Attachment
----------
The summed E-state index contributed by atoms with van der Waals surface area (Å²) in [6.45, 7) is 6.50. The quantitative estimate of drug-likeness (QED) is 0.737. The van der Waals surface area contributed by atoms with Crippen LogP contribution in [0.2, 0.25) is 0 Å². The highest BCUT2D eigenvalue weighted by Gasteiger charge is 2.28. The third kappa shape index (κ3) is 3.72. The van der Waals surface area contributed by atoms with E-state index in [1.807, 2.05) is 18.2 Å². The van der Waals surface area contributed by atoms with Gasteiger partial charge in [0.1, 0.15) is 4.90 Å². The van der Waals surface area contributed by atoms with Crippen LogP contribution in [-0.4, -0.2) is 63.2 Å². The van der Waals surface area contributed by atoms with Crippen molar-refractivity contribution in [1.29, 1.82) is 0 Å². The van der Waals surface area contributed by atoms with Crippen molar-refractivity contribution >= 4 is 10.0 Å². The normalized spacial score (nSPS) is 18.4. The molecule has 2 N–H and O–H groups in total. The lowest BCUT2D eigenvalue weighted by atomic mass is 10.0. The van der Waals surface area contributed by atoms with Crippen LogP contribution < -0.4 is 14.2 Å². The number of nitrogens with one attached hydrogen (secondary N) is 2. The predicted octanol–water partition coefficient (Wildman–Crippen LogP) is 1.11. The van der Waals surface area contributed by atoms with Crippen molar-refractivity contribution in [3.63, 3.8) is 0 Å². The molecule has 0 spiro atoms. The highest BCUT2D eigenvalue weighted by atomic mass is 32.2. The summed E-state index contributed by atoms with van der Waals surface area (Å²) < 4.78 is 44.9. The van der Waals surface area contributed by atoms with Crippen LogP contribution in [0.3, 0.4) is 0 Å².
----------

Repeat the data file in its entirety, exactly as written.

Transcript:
The summed E-state index contributed by atoms with van der Waals surface area (Å²) in [6.45, 7) is 6.50. The quantitative estimate of drug-likeness (QED) is 0.737. The van der Waals surface area contributed by atoms with Crippen LogP contribution in [0.2, 0.25) is 0 Å². The highest BCUT2D eigenvalue weighted by Gasteiger charge is 2.28. The third kappa shape index (κ3) is 3.72. The van der Waals surface area contributed by atoms with E-state index in [1.807, 2.05) is 18.2 Å². The van der Waals surface area contributed by atoms with Gasteiger partial charge in [0.1, 0.15) is 4.90 Å². The van der Waals surface area contributed by atoms with Crippen LogP contribution in [-0.4, -0.2) is 63.2 Å². The van der Waals surface area contributed by atoms with Crippen molar-refractivity contribution in [1.29, 1.82) is 0 Å². The van der Waals surface area contributed by atoms with Crippen molar-refractivity contribution >= 4 is 10.0 Å². The normalized spacial score (nSPS) is 18.4. The molecule has 2 N–H and O–H groups in total. The lowest BCUT2D eigenvalue weighted by atomic mass is 10.0. The van der Waals surface area contributed by atoms with Crippen LogP contribution < -0.4 is 14.2 Å². The number of nitrogens with one attached hydrogen (secondary N) is 2. The predicted octanol–water partition coefficient (Wildman–Crippen LogP) is 1.11. The van der Waals surface area contributed by atoms with Crippen molar-refractivity contribution in [3.63, 3.8) is 0 Å². The molecule has 0 spiro atoms. The highest BCUT2D eigenvalue weighted by atomic mass is 32.2. The summed E-state index contributed by atoms with van der Waals surface area (Å²) < 4.78 is 44.9. The van der Waals surface area contributed by atoms with Crippen LogP contribution in [0.3, 0.4) is 0 Å².